Double Play Doozie

Innovative is a word that gets thrown around a lot with gadgets but rarely with plants. That’s a shame, because they can be truly innovative, like Double Play Doozie spirea. It’s the first-ever reblooming Japanese spirea! It does not set seed, so it directs all that energy into creating more bright red-pink flowers. And more flowers. And more flowers, all the way through frost. It’s a bit more upright than your typical mounded Japanese spirea, so it makes an amazing choice for an easy care, colorful, non-stop blooming hedge, or mix it with your favorite annuals and perennials for a floriferous display.


Bloomerang® series

Bloomerang Purple lilac, the original reblooming lilac, is still a classic – and the series has grown to include four fragrant, reblooming, disease resistant selections. Whichever one you choose, you can expect Bloomerang lilac to bloom in mid-late spring along with other lilacs (sometimes a bit later, depending on conditions), then take a rest through about late July before it starts to push out clusters of fragrant new blooms through frost. You do not need to trim or deadhead Bloomerang lilac after it blooms in order to get a rebloom, but trimming does result in more flowers, since it encourages more new growth. The more new growth Bloomerang lilac puts on after its first bloom, the better the rebloom will be, so it’s more important to keep it happy and growing vigorously in this period: don’t let it dry out, don’t let it get too soggy (lilacs are extremely sensitive to wet conditions), and consider giving it a little dose of rose fertilizer as the first bloom is winding down to boost new growth production.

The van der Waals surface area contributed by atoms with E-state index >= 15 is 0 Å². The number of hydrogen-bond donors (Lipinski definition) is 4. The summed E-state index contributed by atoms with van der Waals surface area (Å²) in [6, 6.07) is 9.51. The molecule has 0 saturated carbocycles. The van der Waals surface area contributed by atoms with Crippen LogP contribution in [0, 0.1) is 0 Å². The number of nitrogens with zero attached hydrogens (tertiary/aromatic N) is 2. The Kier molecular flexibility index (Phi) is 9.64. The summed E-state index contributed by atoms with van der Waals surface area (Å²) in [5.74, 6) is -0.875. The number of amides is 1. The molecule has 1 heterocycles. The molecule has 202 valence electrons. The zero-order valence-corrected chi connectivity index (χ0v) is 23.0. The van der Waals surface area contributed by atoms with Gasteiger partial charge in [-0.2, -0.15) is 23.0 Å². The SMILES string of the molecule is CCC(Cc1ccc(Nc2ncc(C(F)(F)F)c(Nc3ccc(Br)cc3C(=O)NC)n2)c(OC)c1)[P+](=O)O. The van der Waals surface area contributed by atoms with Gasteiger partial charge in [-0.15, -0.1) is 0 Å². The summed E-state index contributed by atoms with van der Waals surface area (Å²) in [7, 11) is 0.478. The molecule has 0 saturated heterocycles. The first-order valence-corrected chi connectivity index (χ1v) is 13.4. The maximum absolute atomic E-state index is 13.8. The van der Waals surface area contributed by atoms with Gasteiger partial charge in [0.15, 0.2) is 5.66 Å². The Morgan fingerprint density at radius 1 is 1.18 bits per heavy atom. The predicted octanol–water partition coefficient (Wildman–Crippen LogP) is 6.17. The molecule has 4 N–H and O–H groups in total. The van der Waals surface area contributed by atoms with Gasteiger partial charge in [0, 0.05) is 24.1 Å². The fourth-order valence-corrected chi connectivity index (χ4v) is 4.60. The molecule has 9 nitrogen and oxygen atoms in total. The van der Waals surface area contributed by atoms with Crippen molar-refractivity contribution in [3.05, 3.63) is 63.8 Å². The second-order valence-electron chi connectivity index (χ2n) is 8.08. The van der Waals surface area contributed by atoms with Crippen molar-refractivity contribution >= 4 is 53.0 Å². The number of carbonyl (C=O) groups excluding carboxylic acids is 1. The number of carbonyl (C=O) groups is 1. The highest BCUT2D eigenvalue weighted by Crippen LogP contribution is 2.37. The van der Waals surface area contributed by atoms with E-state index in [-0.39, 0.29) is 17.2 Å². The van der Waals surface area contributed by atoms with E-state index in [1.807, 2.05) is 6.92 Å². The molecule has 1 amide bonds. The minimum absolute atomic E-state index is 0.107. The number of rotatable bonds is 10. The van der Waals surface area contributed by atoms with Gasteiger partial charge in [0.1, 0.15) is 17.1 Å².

Sonic Bloom® series

Think of the Sonic Bloom series as a modern take on an old-fashioned favorite: all the charm of your grandmother’s weigela, but with high-powered rebloom that will have your family making all new memories! Take your pick of five fabulous colors, and enjoy its bloom alongside other weigela. Then, after a little rest, watch those trumpet-shaped blooms come blaring back summer through fall. If you’re a weigela lover, you probably already know that they attract hummingbirds, which gives Sonic Bloom yet another advantage over other types: they provide food over a much longer period, including that crucial autumn migration when hummers really need to fuel up.

Watch our reblooming shrubs in action in our Top Ten Reblooming Shrubs video!